WASHINGTON, D.C. — The U.S. Department of Health and Human Services (HHS) released a national plan to address the serious, preventable public health threat caused by viral hepatitis in the United States. The Viral Hepatitis National Strategic Plan for the United States: A Roadmap to Elimination 2021–2025 sets national goals, objectives, and strategies to respond to viral hepatitis epidemics. Building on three prior National Viral Hepatitis Action Plans over the last 10 years, the Viral Hepatitis National Strategic Plan is the first to aim for elimination of viral hepatitis as a public health threat in the United States by 2030.
This plan serves as a roadmap for stakeholders at all levels and across many sectors, both public and private, to guide development of policies, initiatives, and actions for viral hepatitis prevention, screening, care, treatment, and cure.
“The human and economic consequences of viral hepatitis epidemics are steep. Viral hepatitis is a public health threat that puts people who are infected at increased risk for liver disease, cancer, and death, affects the quality of life for millions of Americans, and costs the health care system billions of dollars annually,” said Admiral Brett P. Giroir, M.D., Assistant Secretary for Health. “The nation is losing ground in the fight against viral hepatitis despite safe and effective hepatitis A and hepatitis B vaccines, and a hepatitis C cure that works after an eight-week course of medicine.”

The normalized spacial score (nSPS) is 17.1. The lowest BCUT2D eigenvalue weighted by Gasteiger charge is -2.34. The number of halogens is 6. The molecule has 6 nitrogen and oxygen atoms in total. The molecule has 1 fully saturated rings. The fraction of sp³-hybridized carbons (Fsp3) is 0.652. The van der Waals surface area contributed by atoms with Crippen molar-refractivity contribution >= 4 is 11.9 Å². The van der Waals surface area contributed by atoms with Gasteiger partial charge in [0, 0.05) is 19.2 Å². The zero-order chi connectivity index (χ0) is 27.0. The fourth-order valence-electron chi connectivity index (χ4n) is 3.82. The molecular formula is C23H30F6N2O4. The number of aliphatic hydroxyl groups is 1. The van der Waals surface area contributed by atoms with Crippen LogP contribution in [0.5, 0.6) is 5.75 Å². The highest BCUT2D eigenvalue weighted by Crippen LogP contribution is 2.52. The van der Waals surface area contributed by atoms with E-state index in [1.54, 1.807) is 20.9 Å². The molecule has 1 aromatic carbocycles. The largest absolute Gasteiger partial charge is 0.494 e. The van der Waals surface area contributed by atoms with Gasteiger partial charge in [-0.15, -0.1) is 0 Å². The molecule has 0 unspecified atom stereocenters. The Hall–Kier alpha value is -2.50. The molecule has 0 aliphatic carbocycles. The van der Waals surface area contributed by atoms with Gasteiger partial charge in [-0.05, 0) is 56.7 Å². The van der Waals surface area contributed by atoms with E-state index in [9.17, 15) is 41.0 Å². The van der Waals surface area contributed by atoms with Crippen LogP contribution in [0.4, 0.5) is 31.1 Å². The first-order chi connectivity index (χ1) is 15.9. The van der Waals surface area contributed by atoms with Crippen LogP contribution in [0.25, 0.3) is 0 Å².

From 2014–2018 in the United States, the rate of new hepatitis A cases increased by 850%, the rate of acute hepatitis B increased by 11%, and the rate of acute hepatitis C cases increased by 71%. As of 2016, nearly 3.3 million people in the United States were living with chronic viral hepatitis—an estimated 862,000 with hepatitis B and 2.4 million with hepatitis C.
The impact of the viral hepatitis epidemics does not fall equally across all populations. People who use and inject drugs, people with HIV, and people experiencing homelessness are disproportionately impacted by viral hepatitis. Significant racial and ethnic disparities and environmental conditions where people live, learn, work, and play result in an unequal burden of viral hepatitis in Asian and Pacific Islander, American Indian/Alaskan Native, and non-Hispanic Black communities.
Coordinated by the Office of the Assistant Secretary for Health (OASH) through the Office of Infectious Disease and HIV/AIDS Policy (OIDP), the Plan was developed by more than 20 federal agency partners. Stakeholders and the public had significant input into the development of this plan, through a variety of opportunities for public comment.
The Viral Hepatitis Plan focuses on hepatitis A, hepatitis B, and hepatitis C—the three most common hepatitis viruses that have the largest impact on the health of the nation. It identifies populations that experience the highest-burden of viral hepatitis based on nationwide data so that federal agencies and other stakeholders can focus their resources to realize the greatest impact.
The Viral Hepatitis Plan includes five goals to guide planning efforts:
- Prevent new viral hepatitis infections.
- Improve viral hepatitis-related health outcomes of people with viral hepatitis.
- Reduce viral hepatitis-related disparities and health inequities.
- Improve viral hepatitis surveillance and data use.
- Achieve integrated, coordinated efforts that address the viral hepatitis epidemics among all partners and stakeholders.
For More Information
To learn more about the Viral Hepatitis Plan, visit https://www.hhs.gov/hepatitis/viral-hepatitis-national-strategic-plan/index.html. For more information about viral hepatitis prevention and treatment, visit https://www.cdc.gov/hepatitis/index.htm.
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